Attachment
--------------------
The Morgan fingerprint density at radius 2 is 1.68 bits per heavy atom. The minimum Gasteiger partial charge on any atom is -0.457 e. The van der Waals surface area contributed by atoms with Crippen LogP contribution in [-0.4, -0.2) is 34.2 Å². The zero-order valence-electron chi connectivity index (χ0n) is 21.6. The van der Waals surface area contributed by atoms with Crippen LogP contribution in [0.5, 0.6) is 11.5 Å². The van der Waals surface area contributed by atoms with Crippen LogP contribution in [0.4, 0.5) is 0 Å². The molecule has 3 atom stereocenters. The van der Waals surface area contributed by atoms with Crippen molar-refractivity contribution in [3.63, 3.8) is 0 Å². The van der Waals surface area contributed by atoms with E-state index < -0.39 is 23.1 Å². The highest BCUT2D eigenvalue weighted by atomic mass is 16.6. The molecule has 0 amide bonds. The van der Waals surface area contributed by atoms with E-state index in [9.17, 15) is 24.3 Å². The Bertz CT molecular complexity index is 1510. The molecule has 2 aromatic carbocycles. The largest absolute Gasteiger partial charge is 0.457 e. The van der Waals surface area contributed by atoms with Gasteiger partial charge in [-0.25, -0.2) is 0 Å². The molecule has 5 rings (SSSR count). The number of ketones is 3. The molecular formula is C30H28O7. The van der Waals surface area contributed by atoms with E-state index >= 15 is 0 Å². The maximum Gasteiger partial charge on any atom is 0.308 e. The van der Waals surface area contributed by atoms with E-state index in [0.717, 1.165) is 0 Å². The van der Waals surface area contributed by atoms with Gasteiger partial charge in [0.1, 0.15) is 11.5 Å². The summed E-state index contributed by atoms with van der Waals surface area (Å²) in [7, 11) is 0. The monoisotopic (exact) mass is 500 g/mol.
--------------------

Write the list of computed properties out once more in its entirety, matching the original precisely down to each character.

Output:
The Morgan fingerprint density at radius 2 is 1.68 bits per heavy atom. The minimum Gasteiger partial charge on any atom is -0.457 e. The van der Waals surface area contributed by atoms with Crippen LogP contribution in [-0.4, -0.2) is 34.2 Å². The zero-order valence-electron chi connectivity index (χ0n) is 21.6. The van der Waals surface area contributed by atoms with Crippen LogP contribution in [0.5, 0.6) is 11.5 Å². The van der Waals surface area contributed by atoms with Crippen LogP contribution in [0.4, 0.5) is 0 Å². The molecule has 3 atom stereocenters. The van der Waals surface area contributed by atoms with Crippen molar-refractivity contribution in [3.63, 3.8) is 0 Å². The van der Waals surface area contributed by atoms with E-state index < -0.39 is 23.1 Å². The highest BCUT2D eigenvalue weighted by atomic mass is 16.6. The molecule has 0 amide bonds. The van der Waals surface area contributed by atoms with E-state index in [9.17, 15) is 24.3 Å². The Bertz CT molecular complexity index is 1510. The molecule has 2 aromatic carbocycles. The largest absolute Gasteiger partial charge is 0.457 e. The van der Waals surface area contributed by atoms with Gasteiger partial charge in [-0.25, -0.2) is 0 Å². The molecule has 5 rings (SSSR count). The number of ketones is 3. The molecular formula is C30H28O7. The van der Waals surface area contributed by atoms with E-state index >= 15 is 0 Å². The maximum Gasteiger partial charge on any atom is 0.308 e. The van der Waals surface area contributed by atoms with E-state index in [0.717, 1.165) is 0 Å². The van der Waals surface area contributed by atoms with Gasteiger partial charge in [0.1, 0.15) is 11.5 Å². The summed E-state index contributed by atoms with van der Waals surface area (Å²) in [7, 11) is 0. The monoisotopic (exact) mass is 500 g/mol.